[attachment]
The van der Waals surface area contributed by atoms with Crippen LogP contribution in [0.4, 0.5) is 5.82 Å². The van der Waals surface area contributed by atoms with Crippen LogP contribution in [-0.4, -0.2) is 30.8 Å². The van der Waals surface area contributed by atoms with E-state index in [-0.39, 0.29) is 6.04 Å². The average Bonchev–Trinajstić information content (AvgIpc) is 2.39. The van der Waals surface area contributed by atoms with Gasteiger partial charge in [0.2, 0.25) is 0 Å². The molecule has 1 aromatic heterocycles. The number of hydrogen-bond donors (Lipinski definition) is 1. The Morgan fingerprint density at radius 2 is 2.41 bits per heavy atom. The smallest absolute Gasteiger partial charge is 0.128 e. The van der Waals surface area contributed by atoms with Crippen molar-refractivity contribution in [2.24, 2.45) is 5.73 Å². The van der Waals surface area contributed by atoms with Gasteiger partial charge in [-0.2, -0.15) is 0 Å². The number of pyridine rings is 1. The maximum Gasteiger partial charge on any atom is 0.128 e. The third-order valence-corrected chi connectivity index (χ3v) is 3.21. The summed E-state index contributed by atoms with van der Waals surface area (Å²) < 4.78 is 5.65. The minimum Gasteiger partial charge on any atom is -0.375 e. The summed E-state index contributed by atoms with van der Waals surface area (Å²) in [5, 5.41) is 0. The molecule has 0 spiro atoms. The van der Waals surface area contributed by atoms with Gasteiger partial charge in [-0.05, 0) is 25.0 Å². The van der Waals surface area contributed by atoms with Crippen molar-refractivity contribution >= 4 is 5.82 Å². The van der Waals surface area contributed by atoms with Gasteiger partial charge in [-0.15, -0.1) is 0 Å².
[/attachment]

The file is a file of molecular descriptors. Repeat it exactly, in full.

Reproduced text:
The van der Waals surface area contributed by atoms with Crippen LogP contribution in [0.4, 0.5) is 5.82 Å². The van der Waals surface area contributed by atoms with Crippen LogP contribution in [-0.4, -0.2) is 30.8 Å². The van der Waals surface area contributed by atoms with E-state index in [-0.39, 0.29) is 6.04 Å². The average Bonchev–Trinajstić information content (AvgIpc) is 2.39. The van der Waals surface area contributed by atoms with Gasteiger partial charge in [0.2, 0.25) is 0 Å². The molecule has 1 aromatic heterocycles. The number of hydrogen-bond donors (Lipinski definition) is 1. The Morgan fingerprint density at radius 2 is 2.41 bits per heavy atom. The smallest absolute Gasteiger partial charge is 0.128 e. The van der Waals surface area contributed by atoms with Crippen molar-refractivity contribution in [2.24, 2.45) is 5.73 Å². The van der Waals surface area contributed by atoms with Gasteiger partial charge in [-0.2, -0.15) is 0 Å². The number of pyridine rings is 1. The maximum Gasteiger partial charge on any atom is 0.128 e. The third-order valence-corrected chi connectivity index (χ3v) is 3.21. The summed E-state index contributed by atoms with van der Waals surface area (Å²) < 4.78 is 5.65. The minimum Gasteiger partial charge on any atom is -0.375 e. The summed E-state index contributed by atoms with van der Waals surface area (Å²) in [5, 5.41) is 0. The molecule has 0 spiro atoms. The van der Waals surface area contributed by atoms with Gasteiger partial charge in [-0.05, 0) is 25.0 Å². The van der Waals surface area contributed by atoms with Crippen molar-refractivity contribution >= 4 is 5.82 Å². The van der Waals surface area contributed by atoms with Gasteiger partial charge in [-0.15, -0.1) is 0 Å².